The US Air Force (USAF) has a new fighter on display, but not one of the latest offerings from Boeing or Lockheed Martin.

The jet is a Cold War-era Sukhoi Su-27 Flanker that was designed and built in the former Soviet Union.

The National Museum of the USAF revealed the acquisition of the fourth-generation air-superiority fighter on 26 September, posting images of the blue-and-grey-camouflaged jet on social media.

“Here’s a first look at the museum’s recent acquisition of the Sukhoi Su-27,” the museum says on Facebook and X, the site formerly called Twitter. “Plans call for this aircraft to join the Cold War Gallery this fall.”

The photos indicate the jet is a two-seat Su-27UB trainer variant of the Flanker. The Soviet air force used Flanker fighters for interdiction and air superiority missions.

The USAF museum has provided scant details about the Flanker’s origin or how it came to posses the foreign craft. However, the blue paint scheme and numerical designation matches the description of an Su-27 first registered with the Federal Aviation Administration (FAA) in 2009, as reported by the War Zone.

Aircraft registration records show the jet was assigned civil registration number N132SU that same year and was owned by Meridican, an entity that had been based in the US state of Delaware – known for loose rules regarding incorporation.

Meridican’s website describes it as a “strategic advisory and government relations firm” headquartered in Philadelphia. Among its services, Meridican lists expertise in military aeronautics.

“We offer years of experience in the brokerage and acquisition of specialised military hardware, including aircraft,” the company says. “Whether it be single planes or a small air fleet, we can and will find, purchase and deliver the requested aircraft, or other goods, for our clients.”

FAA records show that the civil registration assigned to Meridican for the Su-27 expired in 2018 and has not been renewed.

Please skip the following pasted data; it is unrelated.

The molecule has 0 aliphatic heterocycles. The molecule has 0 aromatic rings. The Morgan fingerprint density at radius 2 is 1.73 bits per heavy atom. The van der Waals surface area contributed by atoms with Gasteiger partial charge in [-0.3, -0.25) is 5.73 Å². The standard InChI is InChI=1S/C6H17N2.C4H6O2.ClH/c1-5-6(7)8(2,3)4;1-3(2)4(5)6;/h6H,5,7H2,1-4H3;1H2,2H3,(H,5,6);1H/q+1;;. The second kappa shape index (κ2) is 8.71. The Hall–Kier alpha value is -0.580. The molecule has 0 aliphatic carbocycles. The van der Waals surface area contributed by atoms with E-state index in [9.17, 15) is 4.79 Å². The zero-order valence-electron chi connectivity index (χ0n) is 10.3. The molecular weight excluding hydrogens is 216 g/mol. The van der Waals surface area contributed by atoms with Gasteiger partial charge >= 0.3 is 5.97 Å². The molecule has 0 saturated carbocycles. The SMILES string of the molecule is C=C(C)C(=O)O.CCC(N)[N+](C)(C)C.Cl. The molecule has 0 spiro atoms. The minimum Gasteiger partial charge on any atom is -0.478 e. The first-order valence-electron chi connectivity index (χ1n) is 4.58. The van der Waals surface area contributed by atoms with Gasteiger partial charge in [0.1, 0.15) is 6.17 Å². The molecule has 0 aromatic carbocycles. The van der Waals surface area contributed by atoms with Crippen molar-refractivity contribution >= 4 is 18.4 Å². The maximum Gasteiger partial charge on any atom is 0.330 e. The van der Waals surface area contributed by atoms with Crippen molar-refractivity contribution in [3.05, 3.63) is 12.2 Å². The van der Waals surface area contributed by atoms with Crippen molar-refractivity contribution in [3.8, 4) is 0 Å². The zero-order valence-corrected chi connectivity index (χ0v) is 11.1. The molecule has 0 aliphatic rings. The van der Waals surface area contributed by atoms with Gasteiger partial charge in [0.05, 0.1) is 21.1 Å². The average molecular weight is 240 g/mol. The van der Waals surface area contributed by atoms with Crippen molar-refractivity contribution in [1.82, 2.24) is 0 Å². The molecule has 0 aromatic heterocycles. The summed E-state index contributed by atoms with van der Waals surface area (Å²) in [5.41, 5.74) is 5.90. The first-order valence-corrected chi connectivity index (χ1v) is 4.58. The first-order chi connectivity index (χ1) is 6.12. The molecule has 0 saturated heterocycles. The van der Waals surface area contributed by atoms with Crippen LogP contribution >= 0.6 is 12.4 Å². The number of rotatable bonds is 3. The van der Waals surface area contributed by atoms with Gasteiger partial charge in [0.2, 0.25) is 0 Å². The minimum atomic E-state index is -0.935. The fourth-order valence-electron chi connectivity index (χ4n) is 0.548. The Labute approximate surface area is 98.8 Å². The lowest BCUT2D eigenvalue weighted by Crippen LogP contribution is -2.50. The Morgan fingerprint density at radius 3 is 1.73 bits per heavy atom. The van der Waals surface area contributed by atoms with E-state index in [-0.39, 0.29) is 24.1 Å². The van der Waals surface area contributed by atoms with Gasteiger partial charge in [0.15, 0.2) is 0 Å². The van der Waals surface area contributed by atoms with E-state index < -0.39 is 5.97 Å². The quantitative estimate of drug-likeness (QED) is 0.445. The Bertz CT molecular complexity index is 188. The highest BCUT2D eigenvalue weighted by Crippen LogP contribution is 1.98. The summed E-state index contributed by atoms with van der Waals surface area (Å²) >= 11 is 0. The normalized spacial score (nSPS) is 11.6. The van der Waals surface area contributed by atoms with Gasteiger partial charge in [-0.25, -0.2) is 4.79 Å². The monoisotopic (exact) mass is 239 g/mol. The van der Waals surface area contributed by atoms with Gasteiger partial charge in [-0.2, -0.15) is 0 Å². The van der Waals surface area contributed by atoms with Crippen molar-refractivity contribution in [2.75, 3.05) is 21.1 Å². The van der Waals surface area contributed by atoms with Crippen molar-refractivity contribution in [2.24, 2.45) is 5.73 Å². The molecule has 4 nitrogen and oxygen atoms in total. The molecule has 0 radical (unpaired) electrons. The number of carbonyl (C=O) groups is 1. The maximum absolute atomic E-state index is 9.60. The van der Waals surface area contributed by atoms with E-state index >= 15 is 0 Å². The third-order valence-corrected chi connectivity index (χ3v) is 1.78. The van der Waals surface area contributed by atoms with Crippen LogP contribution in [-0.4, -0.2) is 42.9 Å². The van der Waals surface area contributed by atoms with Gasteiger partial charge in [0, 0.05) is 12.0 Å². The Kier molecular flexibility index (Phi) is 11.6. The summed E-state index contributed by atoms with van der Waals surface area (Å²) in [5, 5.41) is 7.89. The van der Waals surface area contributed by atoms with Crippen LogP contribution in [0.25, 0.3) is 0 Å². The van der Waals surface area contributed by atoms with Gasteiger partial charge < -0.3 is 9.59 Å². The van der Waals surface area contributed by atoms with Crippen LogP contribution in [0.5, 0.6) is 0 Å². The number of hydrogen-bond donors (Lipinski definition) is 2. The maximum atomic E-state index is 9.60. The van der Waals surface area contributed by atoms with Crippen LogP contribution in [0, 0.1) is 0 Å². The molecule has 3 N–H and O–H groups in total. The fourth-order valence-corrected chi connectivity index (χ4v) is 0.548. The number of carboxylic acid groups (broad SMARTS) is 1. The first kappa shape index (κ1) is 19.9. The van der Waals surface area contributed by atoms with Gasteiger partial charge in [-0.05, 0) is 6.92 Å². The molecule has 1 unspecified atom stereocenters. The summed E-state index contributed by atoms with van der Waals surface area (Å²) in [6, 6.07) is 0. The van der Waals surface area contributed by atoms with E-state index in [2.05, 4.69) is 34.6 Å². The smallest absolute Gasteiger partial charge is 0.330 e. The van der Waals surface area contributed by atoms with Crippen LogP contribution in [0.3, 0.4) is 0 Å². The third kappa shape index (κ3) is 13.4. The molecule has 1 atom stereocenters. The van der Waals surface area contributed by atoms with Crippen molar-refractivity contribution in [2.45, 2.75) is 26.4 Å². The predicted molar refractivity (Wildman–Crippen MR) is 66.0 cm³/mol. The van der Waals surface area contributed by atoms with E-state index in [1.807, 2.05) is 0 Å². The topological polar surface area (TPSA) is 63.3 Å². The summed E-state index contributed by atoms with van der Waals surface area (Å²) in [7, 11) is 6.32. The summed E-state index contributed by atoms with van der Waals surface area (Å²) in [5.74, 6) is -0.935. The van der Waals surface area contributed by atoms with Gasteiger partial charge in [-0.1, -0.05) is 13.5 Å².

The aircraft database maintained by hobby website Aerial Visuals also lists an Su-27UB with the same civil registration number and a physical description matching the photos released by the USAF.

That log shows the two-seat Flanker as changing hands at least once since it arrived in the USA in 2009.

Records describe the jet as originating with the Ukrainian air force and being imported by Pride Aircraft, a company formerly based at the Greater Rockford airport in Illinois. Court records indicate Pride filed for bankruptcy in 2020, after which the airport authority sought to evict the firm.

After Pride imported the Flanker in August 2009, it was registered to Meridican in November of that year. A certificate of airworthiness was issued to the company by the FAA in December 2009, then a second was issued for the Su-27 in 2010 to Tactical Air Support of Reno, Nevada. That company provides private adversary air services on contract to military forces.

Tactical Air’s website lists several active contracts with the US Navy and US Marine Corps. The company says it operates 25 Northrop F-5 third-generation supersonic fighters and eight Canadair CF-5Ds.

Tactical Air also says it offers “extensive experience” operating customer-owned aircraft “in support of their training objectives”. The company lists the Su-27 among that list, noting it has flown the Soviet-era jet in “global training operations”.

After the 2010 type certificate with Tactical Air and subsequent registration expiration in 2018, the Su-27’s trail goes cold. It remains unclear how the aircraft made its way into the hands of the USAF, and what the service used it for before relegating the jet as a museum piece.

The National Museum of the USAF did not immediately respond to an inquiry from FlightGlobal.

However, it is highly likely the service made secret use of the Soviet fighter for technological examination and to probe for performance vulnerabilities. In Pentagon-speak, such activities are officially known as foreign material exploitation.

Throughout several decades of the Cold War, the USAF covertly acquired Soviet aircraft, including MiG-17, MiG-21 and MiG-23 fighters, to conduct flight testing and adversary air training under a secret programme designated Constant Peg.